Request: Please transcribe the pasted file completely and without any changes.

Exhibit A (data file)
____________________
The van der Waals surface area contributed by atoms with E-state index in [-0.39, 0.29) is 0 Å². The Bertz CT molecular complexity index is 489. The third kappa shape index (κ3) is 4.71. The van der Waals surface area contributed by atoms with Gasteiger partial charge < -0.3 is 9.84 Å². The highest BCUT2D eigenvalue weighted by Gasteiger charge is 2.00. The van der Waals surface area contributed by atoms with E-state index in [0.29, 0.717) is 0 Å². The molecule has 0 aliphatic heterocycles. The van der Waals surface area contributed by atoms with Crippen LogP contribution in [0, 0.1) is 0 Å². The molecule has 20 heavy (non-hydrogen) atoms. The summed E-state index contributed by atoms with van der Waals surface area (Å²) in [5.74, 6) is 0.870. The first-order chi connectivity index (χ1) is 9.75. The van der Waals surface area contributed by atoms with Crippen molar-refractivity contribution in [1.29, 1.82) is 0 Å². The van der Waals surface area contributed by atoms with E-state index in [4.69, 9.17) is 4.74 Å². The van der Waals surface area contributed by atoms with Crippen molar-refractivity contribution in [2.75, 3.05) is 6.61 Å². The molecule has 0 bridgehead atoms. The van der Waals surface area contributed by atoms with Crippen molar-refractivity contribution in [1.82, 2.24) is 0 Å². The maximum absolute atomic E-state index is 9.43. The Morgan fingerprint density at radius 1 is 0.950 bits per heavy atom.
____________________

The van der Waals surface area contributed by atoms with E-state index in [-0.39, 0.29) is 0 Å². The Bertz CT molecular complexity index is 489. The third kappa shape index (κ3) is 4.71. The van der Waals surface area contributed by atoms with Gasteiger partial charge < -0.3 is 9.84 Å². The highest BCUT2D eigenvalue weighted by Gasteiger charge is 2.00. The van der Waals surface area contributed by atoms with E-state index in [0.29, 0.717) is 0 Å². The molecule has 0 aliphatic heterocycles. The van der Waals surface area contributed by atoms with Crippen LogP contribution in [0, 0.1) is 0 Å². The molecule has 20 heavy (non-hydrogen) atoms. The summed E-state index contributed by atoms with van der Waals surface area (Å²) in [5.74, 6) is 0.870. The first-order chi connectivity index (χ1) is 9.75. The van der Waals surface area contributed by atoms with Crippen molar-refractivity contribution in [1.29, 1.82) is 0 Å². The van der Waals surface area contributed by atoms with E-state index in [4.69, 9.17) is 4.74 Å². The van der Waals surface area contributed by atoms with Crippen molar-refractivity contribution in [2.75, 3.05) is 6.61 Å². The molecule has 0 bridgehead atoms. The van der Waals surface area contributed by atoms with Crippen molar-refractivity contribution in [1.82, 2.24) is 0 Å². The maximum absolute atomic E-state index is 9.43. The Morgan fingerprint density at radius 1 is 0.950 bits per heavy atom.